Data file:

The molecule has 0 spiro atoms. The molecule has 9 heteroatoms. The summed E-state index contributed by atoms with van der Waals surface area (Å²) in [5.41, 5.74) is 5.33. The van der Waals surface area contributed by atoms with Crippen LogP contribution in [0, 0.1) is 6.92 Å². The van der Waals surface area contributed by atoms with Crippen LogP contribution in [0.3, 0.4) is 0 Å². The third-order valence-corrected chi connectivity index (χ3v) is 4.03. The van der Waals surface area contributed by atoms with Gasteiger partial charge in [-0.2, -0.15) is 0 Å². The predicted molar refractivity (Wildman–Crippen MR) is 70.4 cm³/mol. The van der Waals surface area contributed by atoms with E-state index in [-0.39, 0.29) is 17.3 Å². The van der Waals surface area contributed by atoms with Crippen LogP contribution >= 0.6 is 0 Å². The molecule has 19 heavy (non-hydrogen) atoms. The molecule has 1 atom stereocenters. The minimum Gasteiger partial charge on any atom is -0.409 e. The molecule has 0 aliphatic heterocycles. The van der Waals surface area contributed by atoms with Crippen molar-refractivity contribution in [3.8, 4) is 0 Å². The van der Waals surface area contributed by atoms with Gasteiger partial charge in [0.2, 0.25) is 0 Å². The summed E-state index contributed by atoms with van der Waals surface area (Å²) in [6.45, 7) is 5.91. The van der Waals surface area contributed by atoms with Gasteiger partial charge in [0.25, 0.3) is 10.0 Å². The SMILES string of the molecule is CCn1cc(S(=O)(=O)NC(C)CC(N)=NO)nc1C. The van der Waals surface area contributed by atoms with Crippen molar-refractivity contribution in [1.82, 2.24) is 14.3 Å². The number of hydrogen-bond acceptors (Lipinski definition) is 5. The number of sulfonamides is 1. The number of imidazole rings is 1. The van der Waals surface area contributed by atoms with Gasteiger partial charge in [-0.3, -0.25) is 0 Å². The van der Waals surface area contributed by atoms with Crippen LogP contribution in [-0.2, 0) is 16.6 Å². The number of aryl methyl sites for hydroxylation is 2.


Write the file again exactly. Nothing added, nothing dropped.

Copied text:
The molecule has 0 spiro atoms. The molecule has 9 heteroatoms. The summed E-state index contributed by atoms with van der Waals surface area (Å²) in [5.41, 5.74) is 5.33. The van der Waals surface area contributed by atoms with Crippen LogP contribution in [0, 0.1) is 6.92 Å². The van der Waals surface area contributed by atoms with Crippen LogP contribution in [0.3, 0.4) is 0 Å². The third-order valence-corrected chi connectivity index (χ3v) is 4.03. The van der Waals surface area contributed by atoms with Gasteiger partial charge in [-0.2, -0.15) is 0 Å². The predicted molar refractivity (Wildman–Crippen MR) is 70.4 cm³/mol. The van der Waals surface area contributed by atoms with E-state index in [-0.39, 0.29) is 17.3 Å². The van der Waals surface area contributed by atoms with Crippen LogP contribution >= 0.6 is 0 Å². The molecule has 19 heavy (non-hydrogen) atoms. The molecule has 1 atom stereocenters. The minimum Gasteiger partial charge on any atom is -0.409 e. The molecule has 0 aliphatic heterocycles. The van der Waals surface area contributed by atoms with Crippen molar-refractivity contribution in [3.8, 4) is 0 Å². The van der Waals surface area contributed by atoms with Gasteiger partial charge in [0.2, 0.25) is 0 Å². The summed E-state index contributed by atoms with van der Waals surface area (Å²) in [6.45, 7) is 5.91. The van der Waals surface area contributed by atoms with Gasteiger partial charge in [0.25, 0.3) is 10.0 Å². The SMILES string of the molecule is CCn1cc(S(=O)(=O)NC(C)CC(N)=NO)nc1C. The van der Waals surface area contributed by atoms with Crippen molar-refractivity contribution in [1.82, 2.24) is 14.3 Å². The number of hydrogen-bond acceptors (Lipinski definition) is 5. The number of sulfonamides is 1. The number of imidazole rings is 1. The van der Waals surface area contributed by atoms with Gasteiger partial charge in [-0.3, -0.25) is 0 Å². The van der Waals surface area contributed by atoms with Crippen LogP contribution in [-0.2, 0) is 16.6 Å². The number of aryl methyl sites for hydroxylation is 2.